Last week, a Federal court affirmed the right of the US Federal Trade Commission (FTC) to sue companies who have suffered a data breach for failure to comply with federal regulations and appropriate practices.
This decision, which was not on the merits of the specific case, highlights how much a company that suffers a data breach has to worry about. First, they have to diagnose the breach and figure out the extent of their exposure. Then they have to make sure they have fixed the problem and that it won’t happen again.
One would hope that would be the end of it, but depending on the type of data breached the vulnerabilities and liabilities can be extremely serious. In some cases, they could threaten the very life of the organization. If employee or customer data is breached, or could have been breached, the firm has a legal obligation to let them know about the breach. In this litigious age, the response may be more than “thank you very much for telling us and I hope it doesn’t happen again.”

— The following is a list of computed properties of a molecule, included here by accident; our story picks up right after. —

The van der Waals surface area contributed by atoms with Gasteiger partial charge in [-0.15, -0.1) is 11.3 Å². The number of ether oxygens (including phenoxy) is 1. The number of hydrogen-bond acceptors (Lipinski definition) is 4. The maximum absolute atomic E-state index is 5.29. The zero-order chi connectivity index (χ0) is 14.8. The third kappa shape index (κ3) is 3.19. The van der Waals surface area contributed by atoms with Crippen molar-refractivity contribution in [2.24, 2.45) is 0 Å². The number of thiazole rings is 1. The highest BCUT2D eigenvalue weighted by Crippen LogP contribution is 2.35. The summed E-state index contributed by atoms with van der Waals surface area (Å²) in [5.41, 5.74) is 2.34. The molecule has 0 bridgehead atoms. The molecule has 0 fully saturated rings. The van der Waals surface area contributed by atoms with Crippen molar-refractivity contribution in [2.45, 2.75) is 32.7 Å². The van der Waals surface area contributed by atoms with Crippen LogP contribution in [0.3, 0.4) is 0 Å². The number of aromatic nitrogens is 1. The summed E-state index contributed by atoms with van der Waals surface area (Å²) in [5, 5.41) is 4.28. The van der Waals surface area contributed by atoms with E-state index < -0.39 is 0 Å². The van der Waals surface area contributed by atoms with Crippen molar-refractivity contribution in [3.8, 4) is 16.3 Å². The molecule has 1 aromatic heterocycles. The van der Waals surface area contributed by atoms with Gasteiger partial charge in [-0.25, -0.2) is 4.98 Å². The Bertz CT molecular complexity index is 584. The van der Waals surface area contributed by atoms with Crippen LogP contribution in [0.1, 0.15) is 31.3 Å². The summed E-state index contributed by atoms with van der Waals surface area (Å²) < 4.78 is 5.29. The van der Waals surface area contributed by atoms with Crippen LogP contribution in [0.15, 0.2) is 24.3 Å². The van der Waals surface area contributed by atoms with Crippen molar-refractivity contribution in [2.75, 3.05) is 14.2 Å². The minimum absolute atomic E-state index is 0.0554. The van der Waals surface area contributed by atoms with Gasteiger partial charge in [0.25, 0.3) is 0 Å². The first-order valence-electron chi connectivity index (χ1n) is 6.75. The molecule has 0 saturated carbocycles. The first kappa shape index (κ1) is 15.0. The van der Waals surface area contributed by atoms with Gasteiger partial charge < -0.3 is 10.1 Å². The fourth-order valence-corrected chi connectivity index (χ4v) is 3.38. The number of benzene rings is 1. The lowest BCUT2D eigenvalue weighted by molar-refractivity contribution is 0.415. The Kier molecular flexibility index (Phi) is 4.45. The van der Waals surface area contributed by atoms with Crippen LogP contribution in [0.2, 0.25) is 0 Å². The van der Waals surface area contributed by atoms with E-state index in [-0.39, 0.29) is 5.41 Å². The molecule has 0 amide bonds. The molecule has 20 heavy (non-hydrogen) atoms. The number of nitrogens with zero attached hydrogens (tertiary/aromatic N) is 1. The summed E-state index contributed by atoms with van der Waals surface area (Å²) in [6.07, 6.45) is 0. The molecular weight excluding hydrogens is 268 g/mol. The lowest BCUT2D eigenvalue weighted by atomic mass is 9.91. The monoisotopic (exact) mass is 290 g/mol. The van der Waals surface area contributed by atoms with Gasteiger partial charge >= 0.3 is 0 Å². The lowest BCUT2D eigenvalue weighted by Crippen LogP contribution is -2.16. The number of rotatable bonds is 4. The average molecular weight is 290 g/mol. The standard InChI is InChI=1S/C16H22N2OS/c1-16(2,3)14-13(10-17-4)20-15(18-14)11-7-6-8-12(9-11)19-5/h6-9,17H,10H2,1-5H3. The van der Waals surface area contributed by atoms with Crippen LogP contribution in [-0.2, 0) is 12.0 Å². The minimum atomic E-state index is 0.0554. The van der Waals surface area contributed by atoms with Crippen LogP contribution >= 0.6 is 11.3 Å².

Individuals have limited resources to spend on legal challenges. They usual require a class action suit to be brought on their behalf to seek remedy in court. Class actions are usually brought only if the breach is large and significant enough to make it worth it for the lawyer, such as with the recent breaches at Target or Neiman-Marcus.
The FTC also chooses significant cases to take action against, but they don’t make the same financial calculations that plaintiff lawyers do. They bring cases that they can win on the merits, I trust. However, they also bring cases for the deterrence effect, that is, to send a message to the rest of the business community not to color outside the lines of Federal regulations. And nobody has deeper pockets to spend on legal action than the Feds. Even if you have a good case, it is tough to make it against Uncle Sam.
Every company should keep this in mind when they consider data security, its planning, implementation and maintenance. It is very much like what has been said about defending against terrorist attacks. We have to be right every time, but the bad guys only have to get through once.